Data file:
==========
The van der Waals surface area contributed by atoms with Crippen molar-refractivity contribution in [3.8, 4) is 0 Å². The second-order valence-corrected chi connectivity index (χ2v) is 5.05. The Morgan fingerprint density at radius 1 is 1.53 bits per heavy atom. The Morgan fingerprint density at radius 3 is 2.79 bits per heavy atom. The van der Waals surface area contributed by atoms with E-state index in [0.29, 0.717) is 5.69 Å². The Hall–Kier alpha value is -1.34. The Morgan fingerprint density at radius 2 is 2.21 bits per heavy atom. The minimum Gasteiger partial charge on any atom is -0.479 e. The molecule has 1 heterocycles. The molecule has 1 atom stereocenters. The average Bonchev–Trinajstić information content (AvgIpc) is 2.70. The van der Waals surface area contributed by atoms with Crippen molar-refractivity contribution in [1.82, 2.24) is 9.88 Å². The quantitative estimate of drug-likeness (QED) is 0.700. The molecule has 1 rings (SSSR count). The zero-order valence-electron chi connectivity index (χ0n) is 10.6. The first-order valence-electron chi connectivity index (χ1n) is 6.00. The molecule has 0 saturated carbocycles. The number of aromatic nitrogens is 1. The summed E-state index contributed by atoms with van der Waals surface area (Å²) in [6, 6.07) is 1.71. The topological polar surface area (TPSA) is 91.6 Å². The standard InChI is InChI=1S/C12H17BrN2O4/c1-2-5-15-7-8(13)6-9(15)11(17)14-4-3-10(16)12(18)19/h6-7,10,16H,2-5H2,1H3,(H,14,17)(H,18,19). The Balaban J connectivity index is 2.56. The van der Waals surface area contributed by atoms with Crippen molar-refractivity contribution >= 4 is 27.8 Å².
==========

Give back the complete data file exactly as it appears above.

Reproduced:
The van der Waals surface area contributed by atoms with Crippen molar-refractivity contribution in [3.8, 4) is 0 Å². The second-order valence-corrected chi connectivity index (χ2v) is 5.05. The Morgan fingerprint density at radius 1 is 1.53 bits per heavy atom. The Morgan fingerprint density at radius 3 is 2.79 bits per heavy atom. The van der Waals surface area contributed by atoms with E-state index in [0.29, 0.717) is 5.69 Å². The Hall–Kier alpha value is -1.34. The Morgan fingerprint density at radius 2 is 2.21 bits per heavy atom. The minimum Gasteiger partial charge on any atom is -0.479 e. The molecule has 1 heterocycles. The molecule has 1 atom stereocenters. The average Bonchev–Trinajstić information content (AvgIpc) is 2.70. The van der Waals surface area contributed by atoms with Crippen molar-refractivity contribution in [1.82, 2.24) is 9.88 Å². The quantitative estimate of drug-likeness (QED) is 0.700. The molecule has 1 rings (SSSR count). The zero-order valence-electron chi connectivity index (χ0n) is 10.6. The first-order valence-electron chi connectivity index (χ1n) is 6.00. The molecule has 0 saturated carbocycles. The number of aromatic nitrogens is 1. The summed E-state index contributed by atoms with van der Waals surface area (Å²) in [6, 6.07) is 1.71. The topological polar surface area (TPSA) is 91.6 Å². The standard InChI is InChI=1S/C12H17BrN2O4/c1-2-5-15-7-8(13)6-9(15)11(17)14-4-3-10(16)12(18)19/h6-7,10,16H,2-5H2,1H3,(H,14,17)(H,18,19). The Balaban J connectivity index is 2.56. The van der Waals surface area contributed by atoms with Crippen molar-refractivity contribution >= 4 is 27.8 Å².